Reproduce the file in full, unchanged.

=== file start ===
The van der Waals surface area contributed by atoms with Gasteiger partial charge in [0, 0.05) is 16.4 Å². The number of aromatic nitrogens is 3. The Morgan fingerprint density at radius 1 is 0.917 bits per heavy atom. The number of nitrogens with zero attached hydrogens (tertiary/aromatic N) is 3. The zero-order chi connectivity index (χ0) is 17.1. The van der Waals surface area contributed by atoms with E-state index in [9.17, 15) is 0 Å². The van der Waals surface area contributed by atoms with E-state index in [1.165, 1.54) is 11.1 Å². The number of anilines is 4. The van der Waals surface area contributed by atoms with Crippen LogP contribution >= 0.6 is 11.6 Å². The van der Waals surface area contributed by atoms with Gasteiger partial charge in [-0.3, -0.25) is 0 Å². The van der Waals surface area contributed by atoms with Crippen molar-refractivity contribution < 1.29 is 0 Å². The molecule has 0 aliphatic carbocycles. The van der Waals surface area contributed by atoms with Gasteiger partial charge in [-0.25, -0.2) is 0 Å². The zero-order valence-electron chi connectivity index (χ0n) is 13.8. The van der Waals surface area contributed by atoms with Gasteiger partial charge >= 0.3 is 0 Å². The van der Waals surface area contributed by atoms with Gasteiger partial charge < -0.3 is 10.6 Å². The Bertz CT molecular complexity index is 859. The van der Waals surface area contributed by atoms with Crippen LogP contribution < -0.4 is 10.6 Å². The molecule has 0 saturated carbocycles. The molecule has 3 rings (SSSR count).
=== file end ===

The van der Waals surface area contributed by atoms with Gasteiger partial charge in [0, 0.05) is 16.4 Å². The number of aromatic nitrogens is 3. The Morgan fingerprint density at radius 1 is 0.917 bits per heavy atom. The number of nitrogens with zero attached hydrogens (tertiary/aromatic N) is 3. The zero-order chi connectivity index (χ0) is 17.1. The van der Waals surface area contributed by atoms with E-state index in [9.17, 15) is 0 Å². The van der Waals surface area contributed by atoms with E-state index in [1.165, 1.54) is 11.1 Å². The number of anilines is 4. The van der Waals surface area contributed by atoms with Crippen LogP contribution >= 0.6 is 11.6 Å². The van der Waals surface area contributed by atoms with Gasteiger partial charge in [-0.3, -0.25) is 0 Å². The van der Waals surface area contributed by atoms with Crippen molar-refractivity contribution < 1.29 is 0 Å². The molecule has 0 aliphatic carbocycles. The van der Waals surface area contributed by atoms with Gasteiger partial charge in [-0.25, -0.2) is 0 Å². The zero-order valence-electron chi connectivity index (χ0n) is 13.8. The van der Waals surface area contributed by atoms with Gasteiger partial charge >= 0.3 is 0 Å². The van der Waals surface area contributed by atoms with Gasteiger partial charge < -0.3 is 10.6 Å². The Bertz CT molecular complexity index is 859. The van der Waals surface area contributed by atoms with Crippen LogP contribution < -0.4 is 10.6 Å². The molecule has 0 saturated carbocycles. The molecule has 3 rings (SSSR count).